M. G. Vassanji, The Magic of Saida

A very short review of this appeared in Saturday’s Hindustan Times. I’d read and enjoyed Vassanji’s The In-Between World of Vikram Lall a few years ago, as well as some of his non-fiction so I was particularly disappointed with how inconsequential The Magic of Saida felt. It wasn’t a terrible book (at his worst Vassanji’s unlikely ever to be a bad writer), but I’ve read bad books that had some direction or purpose or something.

Here’s a version of the review, anyway.

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A publisher visiting a hospital in Dar es Salaam meets a recovering patient with a story to tell. This is Kamal Punja, a successful doctor from Canada who has returned to Tanzania to seek out his childhood friend and lover.

M.G. Vassanji is partially exploring his own roots with this latest work – he too is a resident of Canada with ties to India and Tanzania. The Magic of Saida sometimes treads dangerously close to being a book about immigrant identity. Martin Kigoma, the publisher to whom Kamal tells his story, muses that he “demonstrated how complicated a real life could be in our times, how painful the idea of belonging”. The young Kamal’s feeling of being torn between the two sides of his heritage, and the sense of disconnect that he later feels as an adult are all very well but they’re nothing we haven’t seen countless times before. It’s a tired genre and not one in which Vassanji (or, I suspect, anyone else) has much that is new to say.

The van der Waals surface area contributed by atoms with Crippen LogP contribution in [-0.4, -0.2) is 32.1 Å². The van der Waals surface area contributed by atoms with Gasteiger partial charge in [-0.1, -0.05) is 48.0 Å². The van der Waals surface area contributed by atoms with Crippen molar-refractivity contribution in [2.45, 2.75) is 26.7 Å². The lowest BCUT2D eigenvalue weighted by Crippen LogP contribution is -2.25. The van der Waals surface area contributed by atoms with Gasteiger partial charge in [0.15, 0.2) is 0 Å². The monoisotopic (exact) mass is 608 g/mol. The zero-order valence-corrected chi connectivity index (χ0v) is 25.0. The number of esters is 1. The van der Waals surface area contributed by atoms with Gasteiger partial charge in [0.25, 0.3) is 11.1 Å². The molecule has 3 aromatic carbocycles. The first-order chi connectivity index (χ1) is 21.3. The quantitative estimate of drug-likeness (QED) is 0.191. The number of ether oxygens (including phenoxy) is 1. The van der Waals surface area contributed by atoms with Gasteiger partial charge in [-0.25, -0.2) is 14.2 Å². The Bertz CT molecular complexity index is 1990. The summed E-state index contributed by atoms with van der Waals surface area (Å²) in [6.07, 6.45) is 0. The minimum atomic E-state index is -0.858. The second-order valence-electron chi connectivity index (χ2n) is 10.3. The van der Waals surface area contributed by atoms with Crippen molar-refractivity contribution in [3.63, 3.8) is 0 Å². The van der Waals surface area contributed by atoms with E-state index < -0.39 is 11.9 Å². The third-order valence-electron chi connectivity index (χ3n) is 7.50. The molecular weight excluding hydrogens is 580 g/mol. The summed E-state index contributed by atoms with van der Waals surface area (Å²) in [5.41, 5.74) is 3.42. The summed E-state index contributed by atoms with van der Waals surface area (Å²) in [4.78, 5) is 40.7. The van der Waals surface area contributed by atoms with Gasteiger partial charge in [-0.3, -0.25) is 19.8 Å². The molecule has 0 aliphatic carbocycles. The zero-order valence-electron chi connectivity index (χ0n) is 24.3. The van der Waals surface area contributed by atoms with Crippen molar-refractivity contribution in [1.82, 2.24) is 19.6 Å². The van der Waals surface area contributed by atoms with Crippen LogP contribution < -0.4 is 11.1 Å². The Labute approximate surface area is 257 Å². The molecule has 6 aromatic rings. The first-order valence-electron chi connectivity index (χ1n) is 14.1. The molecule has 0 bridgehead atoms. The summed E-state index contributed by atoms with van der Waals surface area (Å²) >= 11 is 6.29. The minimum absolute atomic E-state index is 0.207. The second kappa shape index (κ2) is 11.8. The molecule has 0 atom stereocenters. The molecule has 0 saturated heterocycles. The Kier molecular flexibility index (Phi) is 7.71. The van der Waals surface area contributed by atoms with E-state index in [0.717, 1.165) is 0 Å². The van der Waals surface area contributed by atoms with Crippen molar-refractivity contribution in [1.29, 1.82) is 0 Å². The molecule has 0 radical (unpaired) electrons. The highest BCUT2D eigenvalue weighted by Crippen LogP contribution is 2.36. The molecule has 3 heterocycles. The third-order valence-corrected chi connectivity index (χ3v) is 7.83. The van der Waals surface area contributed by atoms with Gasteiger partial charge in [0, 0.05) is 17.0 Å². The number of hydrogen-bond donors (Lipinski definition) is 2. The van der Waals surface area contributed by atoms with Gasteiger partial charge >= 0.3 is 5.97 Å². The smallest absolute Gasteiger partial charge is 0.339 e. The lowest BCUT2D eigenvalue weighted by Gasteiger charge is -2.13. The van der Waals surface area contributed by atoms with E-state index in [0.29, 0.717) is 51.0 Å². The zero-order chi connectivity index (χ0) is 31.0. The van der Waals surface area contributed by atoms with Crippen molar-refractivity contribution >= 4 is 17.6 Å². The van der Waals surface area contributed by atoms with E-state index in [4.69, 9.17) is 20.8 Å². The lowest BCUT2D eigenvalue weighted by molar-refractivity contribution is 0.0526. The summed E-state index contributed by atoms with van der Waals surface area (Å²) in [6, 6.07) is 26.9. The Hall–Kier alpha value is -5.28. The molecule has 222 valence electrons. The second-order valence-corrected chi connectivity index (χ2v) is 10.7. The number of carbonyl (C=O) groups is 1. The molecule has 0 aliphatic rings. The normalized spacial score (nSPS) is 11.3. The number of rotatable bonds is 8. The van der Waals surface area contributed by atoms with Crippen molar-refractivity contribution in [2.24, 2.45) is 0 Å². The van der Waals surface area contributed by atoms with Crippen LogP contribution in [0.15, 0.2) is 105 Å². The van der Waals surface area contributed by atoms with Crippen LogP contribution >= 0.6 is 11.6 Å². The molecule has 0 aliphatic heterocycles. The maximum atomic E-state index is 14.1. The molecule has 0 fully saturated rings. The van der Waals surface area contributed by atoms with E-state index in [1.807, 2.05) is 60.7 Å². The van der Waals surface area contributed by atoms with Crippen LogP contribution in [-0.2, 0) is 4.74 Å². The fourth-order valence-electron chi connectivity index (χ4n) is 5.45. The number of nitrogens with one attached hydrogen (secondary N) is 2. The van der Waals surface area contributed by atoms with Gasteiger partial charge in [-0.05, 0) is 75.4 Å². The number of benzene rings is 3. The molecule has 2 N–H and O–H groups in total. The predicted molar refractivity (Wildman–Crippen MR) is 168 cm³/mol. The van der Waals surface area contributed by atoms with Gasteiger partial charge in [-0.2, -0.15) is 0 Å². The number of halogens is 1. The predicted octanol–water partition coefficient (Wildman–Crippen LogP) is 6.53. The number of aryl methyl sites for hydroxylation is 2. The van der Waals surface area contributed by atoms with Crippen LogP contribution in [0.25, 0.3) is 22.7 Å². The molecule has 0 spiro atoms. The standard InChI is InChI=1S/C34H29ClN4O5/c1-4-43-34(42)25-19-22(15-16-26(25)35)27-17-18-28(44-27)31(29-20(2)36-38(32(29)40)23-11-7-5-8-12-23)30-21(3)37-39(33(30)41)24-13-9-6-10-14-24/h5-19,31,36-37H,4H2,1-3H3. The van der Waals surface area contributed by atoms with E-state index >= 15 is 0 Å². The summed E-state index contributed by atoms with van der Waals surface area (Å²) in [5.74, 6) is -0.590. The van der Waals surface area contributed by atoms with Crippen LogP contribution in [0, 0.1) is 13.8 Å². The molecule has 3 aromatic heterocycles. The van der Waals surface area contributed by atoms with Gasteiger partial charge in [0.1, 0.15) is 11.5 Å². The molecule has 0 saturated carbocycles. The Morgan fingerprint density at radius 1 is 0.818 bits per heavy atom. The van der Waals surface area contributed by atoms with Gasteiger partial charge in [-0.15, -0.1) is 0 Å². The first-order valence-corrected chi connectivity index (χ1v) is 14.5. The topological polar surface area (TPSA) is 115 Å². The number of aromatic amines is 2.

Vassanji’s biggest strength here is the sheer vastness of his canvas. Into the histories of Saida and Kamal’s families is woven a much wider story of East Africa, its trade ties with India, the historical importance of Kilwa, and various anticolonialist movements and other major events of the twentieth century. There are some brilliant shifts in style here too – including an entire section in which the colonisation by German forces is given the form of a religious fable, and another in which the relationship between a poet and his brother is transformed into a version of the Cain and Abel story.

Yet none of this is enough to make up for the very real weaknesses of this book. Saida herself is something of a MacGuffin; while the search for her supposedly informs the whole plot, the truth is rather anti-climactic. She never appears as a person but is relegated to the status of mystical plot device. Kamal, who is swept along by other people’s decisions throughout, isn’t much of a character either.

Then there’s the publisher to whom this is all being told. Kigoma’s name is mentioned just once, at the beginning of the book, yet he shows more evidence of personality than either of its protagonists. Here his only function is to comment on how moving Kamal Punja’s story is. If only his enthusiasm could convince the reader; this is very far from Vassanji’s strongest work.

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